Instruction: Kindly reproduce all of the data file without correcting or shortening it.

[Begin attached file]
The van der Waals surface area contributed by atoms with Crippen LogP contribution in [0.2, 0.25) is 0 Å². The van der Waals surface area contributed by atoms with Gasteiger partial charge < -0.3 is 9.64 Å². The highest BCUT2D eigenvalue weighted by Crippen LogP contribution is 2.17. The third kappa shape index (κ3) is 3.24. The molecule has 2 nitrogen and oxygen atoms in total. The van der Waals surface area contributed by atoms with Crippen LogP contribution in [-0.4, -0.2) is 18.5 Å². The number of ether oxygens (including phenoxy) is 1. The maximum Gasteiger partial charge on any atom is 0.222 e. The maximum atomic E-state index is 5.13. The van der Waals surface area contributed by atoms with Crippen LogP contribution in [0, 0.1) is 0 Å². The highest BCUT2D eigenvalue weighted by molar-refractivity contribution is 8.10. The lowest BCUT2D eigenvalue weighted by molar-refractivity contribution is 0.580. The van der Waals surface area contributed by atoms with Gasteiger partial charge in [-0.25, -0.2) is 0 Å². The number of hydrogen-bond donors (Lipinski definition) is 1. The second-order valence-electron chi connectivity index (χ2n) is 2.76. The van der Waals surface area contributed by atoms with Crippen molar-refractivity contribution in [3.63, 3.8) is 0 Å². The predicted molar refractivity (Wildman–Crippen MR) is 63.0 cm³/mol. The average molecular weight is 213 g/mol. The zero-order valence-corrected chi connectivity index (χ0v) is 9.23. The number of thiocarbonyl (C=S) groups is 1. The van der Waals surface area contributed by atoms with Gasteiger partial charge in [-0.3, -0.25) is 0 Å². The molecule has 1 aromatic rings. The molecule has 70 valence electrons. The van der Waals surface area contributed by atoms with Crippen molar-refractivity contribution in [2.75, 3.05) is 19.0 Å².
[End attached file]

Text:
The van der Waals surface area contributed by atoms with Crippen LogP contribution in [0.2, 0.25) is 0 Å². The van der Waals surface area contributed by atoms with Gasteiger partial charge < -0.3 is 9.64 Å². The highest BCUT2D eigenvalue weighted by Crippen LogP contribution is 2.17. The third kappa shape index (κ3) is 3.24. The molecule has 2 nitrogen and oxygen atoms in total. The van der Waals surface area contributed by atoms with Crippen LogP contribution in [-0.4, -0.2) is 18.5 Å². The number of ether oxygens (including phenoxy) is 1. The maximum Gasteiger partial charge on any atom is 0.222 e. The maximum atomic E-state index is 5.13. The van der Waals surface area contributed by atoms with Crippen LogP contribution in [0, 0.1) is 0 Å². The highest BCUT2D eigenvalue weighted by molar-refractivity contribution is 8.10. The lowest BCUT2D eigenvalue weighted by molar-refractivity contribution is 0.580. The van der Waals surface area contributed by atoms with Gasteiger partial charge in [-0.25, -0.2) is 0 Å². The number of hydrogen-bond donors (Lipinski definition) is 1. The second-order valence-electron chi connectivity index (χ2n) is 2.76. The van der Waals surface area contributed by atoms with Crippen molar-refractivity contribution in [3.63, 3.8) is 0 Å². The predicted molar refractivity (Wildman–Crippen MR) is 63.0 cm³/mol. The average molecular weight is 213 g/mol. The zero-order valence-corrected chi connectivity index (χ0v) is 9.23. The number of thiocarbonyl (C=S) groups is 1. The van der Waals surface area contributed by atoms with Gasteiger partial charge in [-0.3, -0.25) is 0 Å². The molecule has 1 aromatic rings. The molecule has 70 valence electrons. The van der Waals surface area contributed by atoms with Crippen molar-refractivity contribution in [2.75, 3.05) is 19.0 Å².